Archive

Posts Tagged ‘Nirvan’

How Did Caine’s Arcade Get Famous?

April 18, 2012 Leave a comment

By now, you’ve probably heard of Caine Monroy, a nine year old boy who built a carnival-like arcade out of cardboard boxes in his dad’s auto shop. The short documentary was viewed more than 4.5 million times in just a week, netting him a $152,000 scholarship, a non-profit foundation to help kids reach their dreams, and a real pinball machine for his arcade.

If you’ve seen the 11 minute video, you probably teared up when you saw him surprised by the big crowd at his arcade. It was truly a heartwarming, feel-good story that inspires hope and creativity in all of us.

Caine Monroy and his cardboard arcade

So how did this little guy get so immensely famous?

Because he’s a genius?
There’s no doubt Caine is a special kid who is highly intelligent for his age. Many instances in the film that displayed his intelligence:

  • he built a drop-the-claw game out of a box, hook and string
  • he would hide behind a box and feed tickets through a slot
  • he recycled a toy from a pizza restaurant and turned it into a game

But did he get famous because of his ingenuity? I would argue no. Caine is a smart cookie, but that wasn’t the reason why his story went viral.

Because he’s persistent?
As inviting as a mini basketball hoop taped to a box may sound, Caine didn’t have any customers for a while because his father’s auto shop gets very little foot traffic. His dad actually told him to go play outside, but Caine never gave up. This is definitely admirable, but persistence and determination is also not the reason he became famous.

Because he thinks like an entrepreneur?
Caine could have just invited his friends to play, but he treated his arcade like a business. He charges $1 for 4 tries and $2 for a Fun Pass, which is good for 500 turns. He also made a shirt that says “Staff” on the front and “Caine’s Arcade” on the back. Make no mistake, he took his business very seriously, which is also a rare and admirable trait. But that’s not what made him famous.

Being intelligent, persistant and business-savvy are all key ingredients to achieving some amount of success in life, but to get viral on the internet requires something else. How 5 million people came to know Caine’s Arcade has nothing to do with anything Caine did himself.

The reason why Caine went viral is because his first customer was a filmmaker who understood the power of social media.

The documentary was created by Nirvan Mullick, a filmmaker who needed a car part, wandered into the auto shop, discovered Caine, and decided to make a film. More specifically:

He created an event
Getting people excited about a kid’s cardboard games is one thing. Getting people excited about a kid’s carboard games AND inviting them to a flash mob is completely different. What made you tear up wasn’t Caine’s brilliance, it was the giant crowd of supporters surprising him at the end of the video.

When it comes to mobilizing people, the best way to build a following is to offer a specific action. Don’t just get excited about a proposed city ordinance; join us two hours before the town hall meeting next Thursday and help us make some signs. You have to give people an actionable task if you want tangible results.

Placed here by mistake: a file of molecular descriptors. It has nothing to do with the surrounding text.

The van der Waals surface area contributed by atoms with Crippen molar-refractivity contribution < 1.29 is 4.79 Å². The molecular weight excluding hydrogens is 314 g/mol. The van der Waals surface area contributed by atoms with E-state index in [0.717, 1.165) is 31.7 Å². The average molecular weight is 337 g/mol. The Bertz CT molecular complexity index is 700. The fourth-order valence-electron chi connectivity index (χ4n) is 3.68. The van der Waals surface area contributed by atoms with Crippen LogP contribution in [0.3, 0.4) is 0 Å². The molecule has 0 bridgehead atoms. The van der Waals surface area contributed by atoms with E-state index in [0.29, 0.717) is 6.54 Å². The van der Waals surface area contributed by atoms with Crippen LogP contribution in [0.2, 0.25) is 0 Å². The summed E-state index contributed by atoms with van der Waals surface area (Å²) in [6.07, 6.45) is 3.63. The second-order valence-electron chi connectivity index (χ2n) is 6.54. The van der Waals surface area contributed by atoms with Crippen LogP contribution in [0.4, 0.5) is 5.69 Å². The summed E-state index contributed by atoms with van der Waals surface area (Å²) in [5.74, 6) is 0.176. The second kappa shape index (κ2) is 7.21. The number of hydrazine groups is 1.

He promoted the event for a month
Many times we think of videos going viral as an overnight sensation, setting the internets afire in seconds. That may be the case for some internet memes, but in this case, it was a methodical and calculated effort by Nirvan. He understood the importance of promotion using social media, creating a Facebook Event, a twitter account, a website and posting to Reddit.com, and being very active to promote the event a month before the date.

He managed the logistics
When you invite the internet to a surprise party, you have no idea what will happen. Perhaps nobody cares and nothing happens, or way too many people show up and chaos ensues. There’s no way Caine could have accommodated a large crowd by himself, especially when $2 gets you 500 turns.

Nirvan was very active to set expectations, handle logistics, and answer questions. If his message was “come check out a boy genius’ cardboard arcade, best $2 I ever spent,” there would be people showing up to play, wait in long for hours, lose patience, and leave. No, the message was always “come show your support about an amazing kid and I’m shooting a film about it.”

Also, whenever there was a question or comment, he’d address it right away. He took care of issues such as

  • where to park
  • what to do if you show up early
  • whether or not to contact the media
  • why there won’t be a bouncy castle
  • how to volunteer
  • how to make a donation

He even asked a friend to continue answering questions on the Reddit page because he was going camping for his girlfriend’s birthday and didn’t want to lose momentum planning the flash mob. This was definitely a case of someone who knew where to find people on the internet and how to manage a large event.

Overall, the story of Caine’s Arcade is amazingly brilliant, and will go down as one of the top internet stories of the year. There are many takeaways from the documentary, not just about creativity and persistence, but about the ingredients needed to create a well-organized, public event over the internet. Caine’s flash mob teaches us the importance of planning an event, allowing plenty of time to prepare, and managing the logistics – all using the power of social media.